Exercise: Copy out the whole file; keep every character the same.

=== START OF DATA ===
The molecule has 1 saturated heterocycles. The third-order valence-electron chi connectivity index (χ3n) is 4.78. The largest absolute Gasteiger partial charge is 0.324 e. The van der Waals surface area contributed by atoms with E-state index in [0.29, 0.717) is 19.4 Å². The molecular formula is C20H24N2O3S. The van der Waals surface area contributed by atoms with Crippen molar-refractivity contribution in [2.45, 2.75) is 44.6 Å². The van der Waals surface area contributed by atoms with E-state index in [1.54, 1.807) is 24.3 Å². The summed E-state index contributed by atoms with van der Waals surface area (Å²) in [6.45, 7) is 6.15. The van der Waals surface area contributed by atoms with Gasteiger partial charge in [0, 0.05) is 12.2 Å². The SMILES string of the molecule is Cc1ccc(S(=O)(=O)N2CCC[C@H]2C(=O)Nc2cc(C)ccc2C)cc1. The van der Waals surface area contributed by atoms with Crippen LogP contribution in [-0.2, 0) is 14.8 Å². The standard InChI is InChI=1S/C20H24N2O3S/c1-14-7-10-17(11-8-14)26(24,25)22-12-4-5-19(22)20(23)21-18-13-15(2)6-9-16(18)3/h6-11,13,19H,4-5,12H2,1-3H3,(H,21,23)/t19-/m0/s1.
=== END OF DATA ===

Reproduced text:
The molecule has 1 saturated heterocycles. The third-order valence-electron chi connectivity index (χ3n) is 4.78. The largest absolute Gasteiger partial charge is 0.324 e. The van der Waals surface area contributed by atoms with E-state index in [0.29, 0.717) is 19.4 Å². The molecular formula is C20H24N2O3S. The van der Waals surface area contributed by atoms with Crippen molar-refractivity contribution in [2.45, 2.75) is 44.6 Å². The van der Waals surface area contributed by atoms with E-state index in [1.54, 1.807) is 24.3 Å². The summed E-state index contributed by atoms with van der Waals surface area (Å²) in [6.45, 7) is 6.15. The van der Waals surface area contributed by atoms with Gasteiger partial charge in [0, 0.05) is 12.2 Å². The SMILES string of the molecule is Cc1ccc(S(=O)(=O)N2CCC[C@H]2C(=O)Nc2cc(C)ccc2C)cc1. The van der Waals surface area contributed by atoms with Crippen LogP contribution in [-0.2, 0) is 14.8 Å². The standard InChI is InChI=1S/C20H24N2O3S/c1-14-7-10-17(11-8-14)26(24,25)22-12-4-5-19(22)20(23)21-18-13-15(2)6-9-16(18)3/h6-11,13,19H,4-5,12H2,1-3H3,(H,21,23)/t19-/m0/s1.